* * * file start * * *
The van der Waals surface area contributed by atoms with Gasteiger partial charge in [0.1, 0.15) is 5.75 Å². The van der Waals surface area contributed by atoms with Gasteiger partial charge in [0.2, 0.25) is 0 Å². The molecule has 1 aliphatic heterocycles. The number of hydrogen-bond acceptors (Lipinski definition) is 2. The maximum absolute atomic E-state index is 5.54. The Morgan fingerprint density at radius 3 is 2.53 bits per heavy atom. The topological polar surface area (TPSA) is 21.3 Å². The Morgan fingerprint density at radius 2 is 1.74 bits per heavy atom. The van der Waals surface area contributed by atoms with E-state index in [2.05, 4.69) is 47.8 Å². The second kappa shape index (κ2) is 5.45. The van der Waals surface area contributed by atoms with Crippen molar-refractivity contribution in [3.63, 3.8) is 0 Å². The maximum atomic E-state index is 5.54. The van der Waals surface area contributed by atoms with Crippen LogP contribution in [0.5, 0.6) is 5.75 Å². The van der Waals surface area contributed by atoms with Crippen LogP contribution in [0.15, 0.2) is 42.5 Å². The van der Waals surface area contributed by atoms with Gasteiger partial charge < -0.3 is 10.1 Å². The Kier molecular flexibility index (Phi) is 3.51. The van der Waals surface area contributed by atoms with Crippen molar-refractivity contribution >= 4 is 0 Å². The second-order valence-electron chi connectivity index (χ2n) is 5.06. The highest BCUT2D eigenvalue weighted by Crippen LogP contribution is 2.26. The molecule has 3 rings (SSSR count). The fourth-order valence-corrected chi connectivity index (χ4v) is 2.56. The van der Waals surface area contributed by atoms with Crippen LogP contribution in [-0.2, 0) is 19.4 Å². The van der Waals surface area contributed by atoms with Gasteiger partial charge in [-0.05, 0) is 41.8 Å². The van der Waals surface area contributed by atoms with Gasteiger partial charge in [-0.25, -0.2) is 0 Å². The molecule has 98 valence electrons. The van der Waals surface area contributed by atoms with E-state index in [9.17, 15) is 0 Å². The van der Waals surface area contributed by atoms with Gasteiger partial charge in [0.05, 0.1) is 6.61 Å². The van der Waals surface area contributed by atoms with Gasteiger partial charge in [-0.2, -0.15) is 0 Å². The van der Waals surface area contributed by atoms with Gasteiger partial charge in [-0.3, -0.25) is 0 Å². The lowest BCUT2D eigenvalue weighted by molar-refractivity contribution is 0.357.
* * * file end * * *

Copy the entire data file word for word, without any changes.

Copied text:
The van der Waals surface area contributed by atoms with Gasteiger partial charge in [0.1, 0.15) is 5.75 Å². The van der Waals surface area contributed by atoms with Gasteiger partial charge in [0.2, 0.25) is 0 Å². The molecule has 1 aliphatic heterocycles. The number of hydrogen-bond acceptors (Lipinski definition) is 2. The maximum absolute atomic E-state index is 5.54. The Morgan fingerprint density at radius 3 is 2.53 bits per heavy atom. The topological polar surface area (TPSA) is 21.3 Å². The Morgan fingerprint density at radius 2 is 1.74 bits per heavy atom. The van der Waals surface area contributed by atoms with E-state index in [2.05, 4.69) is 47.8 Å². The second kappa shape index (κ2) is 5.45. The van der Waals surface area contributed by atoms with Crippen molar-refractivity contribution in [3.63, 3.8) is 0 Å². The maximum atomic E-state index is 5.54. The van der Waals surface area contributed by atoms with Crippen LogP contribution in [0.5, 0.6) is 5.75 Å². The van der Waals surface area contributed by atoms with Crippen LogP contribution in [0.15, 0.2) is 42.5 Å². The van der Waals surface area contributed by atoms with Gasteiger partial charge < -0.3 is 10.1 Å². The Kier molecular flexibility index (Phi) is 3.51. The van der Waals surface area contributed by atoms with Crippen molar-refractivity contribution >= 4 is 0 Å². The second-order valence-electron chi connectivity index (χ2n) is 5.06. The highest BCUT2D eigenvalue weighted by Crippen LogP contribution is 2.26. The molecule has 3 rings (SSSR count). The fourth-order valence-corrected chi connectivity index (χ4v) is 2.56. The van der Waals surface area contributed by atoms with Crippen LogP contribution in [-0.2, 0) is 19.4 Å². The van der Waals surface area contributed by atoms with Gasteiger partial charge in [-0.05, 0) is 41.8 Å². The van der Waals surface area contributed by atoms with Gasteiger partial charge in [-0.25, -0.2) is 0 Å². The molecule has 98 valence electrons. The van der Waals surface area contributed by atoms with E-state index in [9.17, 15) is 0 Å². The van der Waals surface area contributed by atoms with Gasteiger partial charge in [0.05, 0.1) is 6.61 Å². The van der Waals surface area contributed by atoms with Gasteiger partial charge in [-0.2, -0.15) is 0 Å². The van der Waals surface area contributed by atoms with Gasteiger partial charge in [-0.3, -0.25) is 0 Å². The lowest BCUT2D eigenvalue weighted by molar-refractivity contribution is 0.357.